Many will end up homeless, crowding shelters and street corners during the coldest months of winter. Most will find shelter with friends and relatives, shattering social distancing efforts while the pandemic rages, just months before vaccines are available to average Americans.
This week, the Federal Housing Finance Agency announced that apartment owners with mortgages purchased by Fannie Mae and Freddie Mac — less than half of the multifamily market — will get forbearance on their own obligations through March 31. To get this help, they must inform tenants in writing about the protections that are available and agree not to evict solely for the nonpayment of rent while the property is in forbearance. The exact same restrictions should apply to rental assistance payments as well.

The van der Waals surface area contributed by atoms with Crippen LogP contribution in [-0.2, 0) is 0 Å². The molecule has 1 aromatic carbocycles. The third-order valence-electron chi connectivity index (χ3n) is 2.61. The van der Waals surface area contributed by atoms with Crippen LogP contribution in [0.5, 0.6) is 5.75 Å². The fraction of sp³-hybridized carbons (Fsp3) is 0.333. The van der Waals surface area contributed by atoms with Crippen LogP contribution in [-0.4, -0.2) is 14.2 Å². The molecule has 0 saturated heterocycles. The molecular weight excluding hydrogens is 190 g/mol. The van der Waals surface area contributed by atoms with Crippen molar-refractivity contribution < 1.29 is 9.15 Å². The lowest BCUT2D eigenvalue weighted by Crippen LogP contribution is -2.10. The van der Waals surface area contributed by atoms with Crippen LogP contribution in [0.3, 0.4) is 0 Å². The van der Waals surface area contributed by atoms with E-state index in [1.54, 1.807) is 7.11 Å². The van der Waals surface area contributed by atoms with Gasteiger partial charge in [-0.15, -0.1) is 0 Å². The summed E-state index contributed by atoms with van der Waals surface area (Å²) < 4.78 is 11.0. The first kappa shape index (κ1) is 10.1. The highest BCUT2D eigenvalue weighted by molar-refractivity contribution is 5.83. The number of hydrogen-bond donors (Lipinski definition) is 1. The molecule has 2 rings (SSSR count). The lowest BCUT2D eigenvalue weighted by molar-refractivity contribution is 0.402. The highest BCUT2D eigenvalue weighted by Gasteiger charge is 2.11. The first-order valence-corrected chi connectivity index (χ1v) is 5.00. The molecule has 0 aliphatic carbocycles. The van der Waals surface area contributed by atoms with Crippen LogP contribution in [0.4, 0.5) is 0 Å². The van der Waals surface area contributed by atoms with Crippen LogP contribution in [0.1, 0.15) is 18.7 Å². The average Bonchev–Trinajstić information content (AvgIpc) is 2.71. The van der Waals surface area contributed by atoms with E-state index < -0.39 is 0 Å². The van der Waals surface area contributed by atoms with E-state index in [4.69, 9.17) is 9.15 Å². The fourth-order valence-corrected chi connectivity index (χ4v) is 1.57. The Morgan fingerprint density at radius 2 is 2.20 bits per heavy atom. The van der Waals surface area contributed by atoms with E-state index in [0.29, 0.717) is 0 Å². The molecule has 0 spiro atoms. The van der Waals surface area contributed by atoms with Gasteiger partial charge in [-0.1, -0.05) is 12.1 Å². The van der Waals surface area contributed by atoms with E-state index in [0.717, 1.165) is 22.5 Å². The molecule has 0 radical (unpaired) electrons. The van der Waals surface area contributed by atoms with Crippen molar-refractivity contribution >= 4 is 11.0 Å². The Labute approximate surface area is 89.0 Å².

When the CARES Act was signed on March 27, it took Treasury more than a month to issue guidance on the implementation of relief funds. We simply don’t have that kind of time to waste now. The Treasury General Counsel’s office and the Biden transition team should begin work immediately on new guidance based on that which already exists, so they can be issued no later than January 21. This will provide landlords the assurance that help is around the corner, which will encourage them to help their tenants stay in their homes.
The stakes are too high to allow for any delay. The first step is for the President Trump to sign the bill he has been given, which his own Treasury Secretary helped negotiate. The second is for everyone involved in the process of getting the money out to work together.